Thin and Mix the Polyurethane
Not every polyurethane product needs to be thinned. There are many polyurethane products out there in the market that can be used directly from the paint container.
You just need to mix it to ensure there isn’t any lump in the paint. If you have that type of polyurethane, then you can skip the thinning process. However, if you don’t, you will need to thin the polyurethane. To know if you need to thin the polyurethane or not, you should check the container for the guidelines on how to use the product.
Most polyurethane products need to be thinned and carefully mixed so the finish can flow on the surface smoothly. To thin oil-based polyurethane, you should use paint thinner. For water-based polyurethane, you should use water.
After thinning, you should carefully mix the paint so it is smooth and without lumps. While mixing the paint, you should do so gently. If you mix the paint aggressively or turn it quickly, you will cause a build-up of air bubbles in the paint container and that will just make the whole process more tedious.
Prep the Paint Sprayer
Since you would be spraying the paint, you need to prep the paint sprayer. Prepping the paint sprayer includes picking the right tip, cleaning the sprayer, and priming the pump of the sprayer. Don’t worry, these are very easy to do.
For the right tip, you should pick one between 013-015. The number is usually inscribed on the tip so you can identify it. Some paint sprayers come with colored tips. The one for polyurethane is usually painted blue but you should still consult the paint sprayer manual for a recommendation on the right tip to use.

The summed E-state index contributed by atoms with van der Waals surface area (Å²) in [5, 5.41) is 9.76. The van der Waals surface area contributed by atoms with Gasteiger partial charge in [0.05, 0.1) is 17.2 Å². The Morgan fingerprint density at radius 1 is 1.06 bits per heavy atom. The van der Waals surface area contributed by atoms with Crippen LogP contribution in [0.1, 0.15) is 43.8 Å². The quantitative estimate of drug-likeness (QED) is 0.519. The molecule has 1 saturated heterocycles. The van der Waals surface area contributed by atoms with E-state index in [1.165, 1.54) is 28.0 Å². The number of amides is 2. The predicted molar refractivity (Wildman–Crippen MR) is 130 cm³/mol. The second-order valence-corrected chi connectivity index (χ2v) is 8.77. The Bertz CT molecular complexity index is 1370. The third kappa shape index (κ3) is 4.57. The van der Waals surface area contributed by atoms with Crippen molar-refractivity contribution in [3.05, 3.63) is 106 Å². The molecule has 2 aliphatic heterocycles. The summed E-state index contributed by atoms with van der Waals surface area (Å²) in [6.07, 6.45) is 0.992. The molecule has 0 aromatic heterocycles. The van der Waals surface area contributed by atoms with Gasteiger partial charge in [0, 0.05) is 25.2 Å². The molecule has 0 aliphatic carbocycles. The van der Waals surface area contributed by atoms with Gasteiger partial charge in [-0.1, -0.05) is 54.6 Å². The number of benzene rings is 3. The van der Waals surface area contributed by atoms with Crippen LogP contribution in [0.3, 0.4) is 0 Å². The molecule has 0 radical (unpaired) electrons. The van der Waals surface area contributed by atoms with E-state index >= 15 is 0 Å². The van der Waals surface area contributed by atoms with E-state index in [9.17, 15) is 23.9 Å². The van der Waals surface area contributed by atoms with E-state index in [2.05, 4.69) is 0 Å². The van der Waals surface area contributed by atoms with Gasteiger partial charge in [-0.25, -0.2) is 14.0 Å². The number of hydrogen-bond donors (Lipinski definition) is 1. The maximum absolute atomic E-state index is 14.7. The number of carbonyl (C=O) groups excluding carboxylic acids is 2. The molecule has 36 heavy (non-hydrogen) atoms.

Prime the Pump
To prime, unplug the cord of the sprayer and ensure the trigger is locked so you don’t pull it accidentally. Then put the suction tube inside the paint and get an empty bucket or bowl for the return tube and put the return tube inside.
Then switch the prime and spray knob to the prime position. The knob is usually made of plastic and painted black. You will see the words spray and prime written on it. Simply turn the knob to the prime position and plug in the paint sprayer.
Once you have done that, turn the pressure knob on the side of the spray gun and start with low pressure. When you see the paint flowing, that means you have primed the pump of the sprayer. Switch off the machine and submerge the return tube into the paint too.
The return tube returns the left-off polyurethane into the paint bucket to prevent wastage. Once that has been done, you can switch the prime and spray knob to spray.
You should also adjust the volume of the sprayer. The volume controls how much paint flows through the tip. Make sure the volume isn’t too high as that will just cause the paint to drip off the wall. The volume should not be too low either.
If it’s too low, not enough paint will flow through the tip. When you have selected the right tip, primed the pump, and set the volume, you are ready to go ahead. But you shouldn’t spray just yet.